The group’s results for the first three months of 2021 mark the last set for outgoing chief executive Antonio Horta-Osorio. The profit haul beat market expectations and compares with a profit of just £74 million a year earlier.
On an underlying basis, Lloyds – often seen as a barometer of the UK economy – saw profits jump to £2.1bn from £558m a year ago. It comes as the group revealed a net impairment credit of £323m, having released £459m of provisions set aside for loan losses thanks to greater optimism over the UK’s economic recovery from the pandemic.
Rival HSBC also cut its reserves for loan losses on Tuesday thanks to greater optimism over the UK economy as the vaccination programme rolls out.
Lloyds said it now expects the UK economy to bounce back with 5 per cent growth in 2021, against previous expectations of 3 per cent expansion, while it also believes unemployment will peak at 7 per cent, not 8 per cent.
It has upgrade its outlook for the full year as a result on a range of measures, including its net interest margin, a key performance measure for retail lenders.
Horta-Osorio, who leaves later this month after a decade in the role to become chairman of Swiss bank Credit Suisse, said: “Whilst we are seeing positive signs, notably the progress of the vaccine rollout and the emergence from lockdown restrictions, the outlook remains uncertain.”
He said he leaves with a mixture of “pride and sadness”, but added the “long-run transformation of the group has positioned the business well to address the challenges of the pandemic”.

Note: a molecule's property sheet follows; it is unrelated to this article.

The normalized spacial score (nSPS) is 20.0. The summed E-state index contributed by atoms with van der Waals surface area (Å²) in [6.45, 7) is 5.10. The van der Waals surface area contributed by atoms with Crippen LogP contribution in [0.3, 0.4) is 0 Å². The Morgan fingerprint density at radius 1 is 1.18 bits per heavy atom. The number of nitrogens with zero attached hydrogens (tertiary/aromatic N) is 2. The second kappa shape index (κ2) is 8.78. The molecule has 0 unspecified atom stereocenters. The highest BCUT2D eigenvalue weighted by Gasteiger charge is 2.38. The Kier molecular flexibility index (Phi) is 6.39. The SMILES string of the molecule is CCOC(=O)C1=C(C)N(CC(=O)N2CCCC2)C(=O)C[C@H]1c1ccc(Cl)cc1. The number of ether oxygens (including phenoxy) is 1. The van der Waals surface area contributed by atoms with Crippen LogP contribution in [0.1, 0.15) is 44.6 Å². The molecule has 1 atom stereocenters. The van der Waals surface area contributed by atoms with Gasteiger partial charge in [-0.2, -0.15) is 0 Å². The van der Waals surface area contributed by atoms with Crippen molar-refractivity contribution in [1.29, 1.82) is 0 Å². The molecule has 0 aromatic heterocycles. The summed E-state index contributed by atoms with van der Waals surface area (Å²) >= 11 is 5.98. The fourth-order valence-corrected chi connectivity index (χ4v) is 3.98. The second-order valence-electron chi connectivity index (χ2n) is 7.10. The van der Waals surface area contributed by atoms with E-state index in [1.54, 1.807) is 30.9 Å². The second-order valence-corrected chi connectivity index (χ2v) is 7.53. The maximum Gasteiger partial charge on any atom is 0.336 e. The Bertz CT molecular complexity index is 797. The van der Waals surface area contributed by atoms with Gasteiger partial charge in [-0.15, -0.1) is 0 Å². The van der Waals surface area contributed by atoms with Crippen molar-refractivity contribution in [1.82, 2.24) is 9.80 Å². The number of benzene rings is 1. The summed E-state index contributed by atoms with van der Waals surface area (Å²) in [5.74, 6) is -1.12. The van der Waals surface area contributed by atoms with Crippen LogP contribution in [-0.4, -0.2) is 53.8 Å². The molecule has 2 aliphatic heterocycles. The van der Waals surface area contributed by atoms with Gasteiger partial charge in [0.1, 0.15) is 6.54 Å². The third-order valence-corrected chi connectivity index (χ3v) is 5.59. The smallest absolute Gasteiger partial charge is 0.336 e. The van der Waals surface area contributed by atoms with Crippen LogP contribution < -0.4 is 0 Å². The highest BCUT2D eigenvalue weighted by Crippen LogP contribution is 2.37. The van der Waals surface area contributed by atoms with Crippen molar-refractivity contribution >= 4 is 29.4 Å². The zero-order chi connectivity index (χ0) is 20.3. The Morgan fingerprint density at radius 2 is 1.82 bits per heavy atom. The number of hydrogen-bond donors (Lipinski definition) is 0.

He will be replaced by Charlie Nunn, the head of HSBC’s high street banking unit, who takes up the post in August.
Richard Hunter, head of markets at Interactive Investor, said: “Lloyds is seeing the benefit of the rising tide of sentiment in the UK and its numbers reflect a recovery play in action.
“This time a year ago as the UK economy was going into freefall, the banks found themselves in the eye of the storm. This latest update from Lloyds encapsulates the improvements that have been seen since, and the release of £459m of bad loan provisions is a strong indication of an improving economic outlook.”
Adam Vettese, analyst at investment platform eToro, added: “This is CEO Antonio Horta-Osorio’s last set of numbers after a decade in charge, and he is leaving the bank in far better shape than he found it.”
Lloyds said it experienced its best month for mortgages since 2008 in March as the housing market enjoyed a bubble spurred on in part by the stamp duty holiday. Its mortgage book increased by 6 per cent year-on-year to £283.3bn.
The group, which also owns Scottish Widows, reiterated that it would “resume its progressive and sustainable ordinary dividend policy with the dividend at a higher level than 2020” and is hopeful that the City regulator will return the policy control to boards for the interim pay-out.